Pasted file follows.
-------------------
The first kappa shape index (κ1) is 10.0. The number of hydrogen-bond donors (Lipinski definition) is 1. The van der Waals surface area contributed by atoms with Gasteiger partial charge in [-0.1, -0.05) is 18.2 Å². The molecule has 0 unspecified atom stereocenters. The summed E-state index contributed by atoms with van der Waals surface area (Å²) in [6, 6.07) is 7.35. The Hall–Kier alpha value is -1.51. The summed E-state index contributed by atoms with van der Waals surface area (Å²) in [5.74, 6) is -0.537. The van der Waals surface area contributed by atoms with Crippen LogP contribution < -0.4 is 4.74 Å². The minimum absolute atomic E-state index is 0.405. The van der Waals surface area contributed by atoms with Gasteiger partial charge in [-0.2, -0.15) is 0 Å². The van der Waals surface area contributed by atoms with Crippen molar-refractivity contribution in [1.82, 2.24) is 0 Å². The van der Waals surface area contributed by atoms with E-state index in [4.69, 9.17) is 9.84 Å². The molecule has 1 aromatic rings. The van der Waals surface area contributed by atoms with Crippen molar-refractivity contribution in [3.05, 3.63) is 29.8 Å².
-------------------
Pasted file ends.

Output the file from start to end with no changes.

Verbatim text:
The first kappa shape index (κ1) is 10.0. The number of hydrogen-bond donors (Lipinski definition) is 1. The van der Waals surface area contributed by atoms with Gasteiger partial charge in [-0.1, -0.05) is 18.2 Å². The molecule has 0 unspecified atom stereocenters. The summed E-state index contributed by atoms with van der Waals surface area (Å²) in [6, 6.07) is 7.35. The Hall–Kier alpha value is -1.51. The summed E-state index contributed by atoms with van der Waals surface area (Å²) in [5.74, 6) is -0.537. The van der Waals surface area contributed by atoms with Crippen LogP contribution < -0.4 is 4.74 Å². The minimum absolute atomic E-state index is 0.405. The van der Waals surface area contributed by atoms with Gasteiger partial charge in [-0.2, -0.15) is 0 Å². The van der Waals surface area contributed by atoms with Crippen molar-refractivity contribution in [1.82, 2.24) is 0 Å². The van der Waals surface area contributed by atoms with E-state index in [4.69, 9.17) is 9.84 Å². The molecule has 1 aromatic rings. The van der Waals surface area contributed by atoms with Crippen molar-refractivity contribution in [3.05, 3.63) is 29.8 Å².